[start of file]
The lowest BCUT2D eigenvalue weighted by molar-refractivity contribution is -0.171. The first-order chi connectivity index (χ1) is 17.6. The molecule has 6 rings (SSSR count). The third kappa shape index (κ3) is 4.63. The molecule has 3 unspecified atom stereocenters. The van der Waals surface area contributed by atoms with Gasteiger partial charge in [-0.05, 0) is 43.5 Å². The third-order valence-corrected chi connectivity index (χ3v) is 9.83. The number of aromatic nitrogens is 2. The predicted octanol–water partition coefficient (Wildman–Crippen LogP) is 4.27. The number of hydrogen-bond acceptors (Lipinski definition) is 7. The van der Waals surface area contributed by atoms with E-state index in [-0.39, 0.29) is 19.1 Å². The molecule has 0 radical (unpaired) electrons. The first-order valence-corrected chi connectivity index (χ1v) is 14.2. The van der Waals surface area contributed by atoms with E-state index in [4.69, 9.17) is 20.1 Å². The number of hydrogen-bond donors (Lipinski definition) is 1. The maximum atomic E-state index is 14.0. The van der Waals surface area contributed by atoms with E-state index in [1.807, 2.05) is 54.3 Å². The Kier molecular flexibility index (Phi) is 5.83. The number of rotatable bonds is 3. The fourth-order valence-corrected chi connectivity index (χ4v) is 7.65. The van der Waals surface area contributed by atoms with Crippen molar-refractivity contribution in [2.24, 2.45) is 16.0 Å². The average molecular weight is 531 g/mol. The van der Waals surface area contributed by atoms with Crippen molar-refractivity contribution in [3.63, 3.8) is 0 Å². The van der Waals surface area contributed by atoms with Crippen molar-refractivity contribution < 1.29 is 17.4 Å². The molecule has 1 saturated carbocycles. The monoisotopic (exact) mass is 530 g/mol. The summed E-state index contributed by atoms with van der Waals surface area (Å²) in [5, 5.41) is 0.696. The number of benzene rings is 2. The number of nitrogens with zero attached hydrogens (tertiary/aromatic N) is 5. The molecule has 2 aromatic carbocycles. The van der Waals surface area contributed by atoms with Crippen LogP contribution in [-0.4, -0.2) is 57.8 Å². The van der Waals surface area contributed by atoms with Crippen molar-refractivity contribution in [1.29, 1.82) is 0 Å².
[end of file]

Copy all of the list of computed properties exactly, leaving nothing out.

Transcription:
The lowest BCUT2D eigenvalue weighted by molar-refractivity contribution is -0.171. The first-order chi connectivity index (χ1) is 17.6. The molecule has 6 rings (SSSR count). The third kappa shape index (κ3) is 4.63. The molecule has 3 unspecified atom stereocenters. The van der Waals surface area contributed by atoms with Gasteiger partial charge in [-0.05, 0) is 43.5 Å². The third-order valence-corrected chi connectivity index (χ3v) is 9.83. The number of aromatic nitrogens is 2. The predicted octanol–water partition coefficient (Wildman–Crippen LogP) is 4.27. The number of hydrogen-bond acceptors (Lipinski definition) is 7. The van der Waals surface area contributed by atoms with E-state index in [-0.39, 0.29) is 19.1 Å². The molecule has 0 radical (unpaired) electrons. The first-order valence-corrected chi connectivity index (χ1v) is 14.2. The van der Waals surface area contributed by atoms with E-state index in [4.69, 9.17) is 20.1 Å². The number of hydrogen-bond donors (Lipinski definition) is 1. The maximum atomic E-state index is 14.0. The van der Waals surface area contributed by atoms with E-state index in [1.807, 2.05) is 54.3 Å². The Kier molecular flexibility index (Phi) is 5.83. The number of rotatable bonds is 3. The fourth-order valence-corrected chi connectivity index (χ4v) is 7.65. The van der Waals surface area contributed by atoms with Crippen molar-refractivity contribution in [2.24, 2.45) is 16.0 Å². The average molecular weight is 531 g/mol. The van der Waals surface area contributed by atoms with Crippen molar-refractivity contribution in [3.63, 3.8) is 0 Å². The van der Waals surface area contributed by atoms with Crippen molar-refractivity contribution < 1.29 is 17.4 Å². The molecule has 1 saturated carbocycles. The monoisotopic (exact) mass is 530 g/mol. The summed E-state index contributed by atoms with van der Waals surface area (Å²) in [5, 5.41) is 0.696. The number of benzene rings is 2. The number of nitrogens with zero attached hydrogens (tertiary/aromatic N) is 5. The molecule has 2 aromatic carbocycles. The van der Waals surface area contributed by atoms with Crippen LogP contribution in [-0.4, -0.2) is 57.8 Å². The van der Waals surface area contributed by atoms with Crippen molar-refractivity contribution in [1.29, 1.82) is 0 Å².